This study was commissioned by the Legal Aid Service Providers Network (LASPNET) and was funded by Democratic Governance Facility (DGF). It assesses the costs and benefits of implementing the national legal aid policy and is partly an analysis of what needs to be done to establish a publicly funded national legal aid scheme.
The report is underpinned by significant contributions, including previous studies examining issues of legal aid in Uganda by: the LASPNET, Justice Centres Uganda (JCU), Paralegal Advisory Services (PAS), Foundation for Human Rights Initiative (FHRI), the Justice Law and Order Sector (JLOS), Uganda Police Force (UPF), Court of Judicature, and Legal Aid South Africa. In addition, the authors are grateful to the Uganda Bureau of Statistics (UBOS) for permission to access the 2013 National Governance Baseline Survey.
A large section of the Ugandan society cannot afford legal services due to conditions of extreme deprivation. For instance, women from the poorest households are more likely to be victims of domestic violence and, as such, are in dire need of Legal Aid. Over the years, the poor have benefited from legal aid services, mainly through non-state actors; nonetheless, only about one out of every five persons seeking legal aid received the services. In a bid to comprehensively address the legal aid needs of Ugandans, the Justice Law and Order Sector (JLOS) and its partners developed the National Legal Aid Policy (NLAP) in 2012.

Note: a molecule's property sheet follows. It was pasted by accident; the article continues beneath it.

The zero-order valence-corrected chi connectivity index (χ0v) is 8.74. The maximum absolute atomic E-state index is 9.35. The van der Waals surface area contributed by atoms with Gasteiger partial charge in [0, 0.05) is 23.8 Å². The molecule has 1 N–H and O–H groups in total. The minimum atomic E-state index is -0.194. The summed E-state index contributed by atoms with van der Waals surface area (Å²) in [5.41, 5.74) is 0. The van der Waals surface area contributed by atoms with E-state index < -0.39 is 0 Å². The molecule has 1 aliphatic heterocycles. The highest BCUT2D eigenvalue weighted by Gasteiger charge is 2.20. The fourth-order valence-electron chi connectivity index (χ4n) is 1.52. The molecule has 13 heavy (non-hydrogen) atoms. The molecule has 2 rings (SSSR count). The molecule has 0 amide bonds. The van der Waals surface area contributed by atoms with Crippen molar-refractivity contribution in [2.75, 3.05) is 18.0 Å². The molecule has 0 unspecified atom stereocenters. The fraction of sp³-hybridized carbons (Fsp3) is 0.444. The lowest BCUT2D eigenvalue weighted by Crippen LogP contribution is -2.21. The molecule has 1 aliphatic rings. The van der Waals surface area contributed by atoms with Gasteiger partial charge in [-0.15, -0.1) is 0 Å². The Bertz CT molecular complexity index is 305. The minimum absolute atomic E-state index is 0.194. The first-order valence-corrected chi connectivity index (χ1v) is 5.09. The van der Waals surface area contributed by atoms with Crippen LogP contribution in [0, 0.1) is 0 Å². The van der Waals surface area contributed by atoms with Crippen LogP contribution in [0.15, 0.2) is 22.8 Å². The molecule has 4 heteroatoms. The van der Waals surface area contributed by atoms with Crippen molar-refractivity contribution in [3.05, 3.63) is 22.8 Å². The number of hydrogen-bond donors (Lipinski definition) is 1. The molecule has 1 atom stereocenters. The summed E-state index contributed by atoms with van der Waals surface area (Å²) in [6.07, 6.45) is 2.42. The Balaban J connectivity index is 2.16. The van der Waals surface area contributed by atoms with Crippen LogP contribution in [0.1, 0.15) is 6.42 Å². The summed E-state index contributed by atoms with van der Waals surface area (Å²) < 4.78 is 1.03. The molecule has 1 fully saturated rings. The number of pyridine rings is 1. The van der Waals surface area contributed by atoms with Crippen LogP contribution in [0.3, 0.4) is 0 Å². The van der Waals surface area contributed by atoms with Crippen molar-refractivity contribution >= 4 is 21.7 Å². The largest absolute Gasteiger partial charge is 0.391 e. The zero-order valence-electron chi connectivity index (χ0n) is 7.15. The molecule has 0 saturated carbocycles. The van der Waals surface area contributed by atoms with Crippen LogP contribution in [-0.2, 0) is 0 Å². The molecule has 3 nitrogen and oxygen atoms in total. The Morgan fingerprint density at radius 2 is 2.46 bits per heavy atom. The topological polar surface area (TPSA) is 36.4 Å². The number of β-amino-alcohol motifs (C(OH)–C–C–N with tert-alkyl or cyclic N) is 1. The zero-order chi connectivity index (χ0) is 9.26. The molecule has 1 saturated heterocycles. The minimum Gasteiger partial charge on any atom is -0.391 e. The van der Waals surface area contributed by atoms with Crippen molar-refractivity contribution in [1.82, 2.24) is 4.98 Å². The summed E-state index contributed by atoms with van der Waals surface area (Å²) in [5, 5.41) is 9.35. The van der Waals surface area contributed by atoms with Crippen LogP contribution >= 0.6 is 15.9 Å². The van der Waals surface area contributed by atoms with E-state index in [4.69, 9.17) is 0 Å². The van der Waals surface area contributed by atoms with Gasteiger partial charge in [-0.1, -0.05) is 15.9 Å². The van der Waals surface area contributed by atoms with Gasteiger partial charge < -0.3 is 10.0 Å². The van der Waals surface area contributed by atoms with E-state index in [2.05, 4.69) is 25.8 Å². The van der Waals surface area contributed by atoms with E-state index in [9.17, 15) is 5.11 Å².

The policy proposes to change the current legal aid architecture through the adoption of a mixed legal aid delivery model as well as the expansion of access to legal aid services through use of paralegals and students in law clinics and in partnership with civil society. A major hallmark for the policy is the establishment of an independent National Legal Aid Body (NLAB) to oversee the rollout and delivery of a comprehensive legal aid package across Uganda. The legal aid body would have a governing board composed of both state and non state actors. The delivery of legal aid services by the NLAB could be either directed through established structures or non-state cooperating partners. The NLAP places great emphasis on promoting early access to dispute resolution mechanisms. As such, community paralegals are highlighted as one of the key mechanism that offer the best opportunity for quick dispute resolution.
Adoption of the NLAP undoubtedly would be a turning point—that triggers public investment in the provision of legal aid services. There are immense benefits from implementing the proposed NLAP. First, it would reduce the average cost of providing legal aid services. Second, with an expanded publically provided legal aid scheme, it is unlikely that the case backlog in the judiciary will be substantially reduced. Finally, having legal aid service providers accessible across the country would reduce the perceived or actual corrupt practices associated with the courts.
The proposed NLAP is currently in the pipeline for its adoption by the Government of Uganda (GoU), and it has not progressed to Parliament for the last two years. It is awaiting the certificate of financial implication from the Ministry of Finance and Economic Development before its adoption by the Cabinet. The Legal Aid Service Providers Network (LASPNET) through it activities of supporting policy reform and promoting evidence based advocacy in setting the legal aid agenda undertook a Cost Benefit Analysis (CBA) study of the NLAP. The objective was to provide information for the government to make an informed decision. The study outlines some of the major costs and benefits of investing in legal aid in the medium term.
[Adopted from the Cost Benefit Analysis of the Legal Aid Policy Report published in May 2016 by Legal Aid Service Provider's Network / LASPNET in partnership with the Justice, Law and Order Sector / JLOS]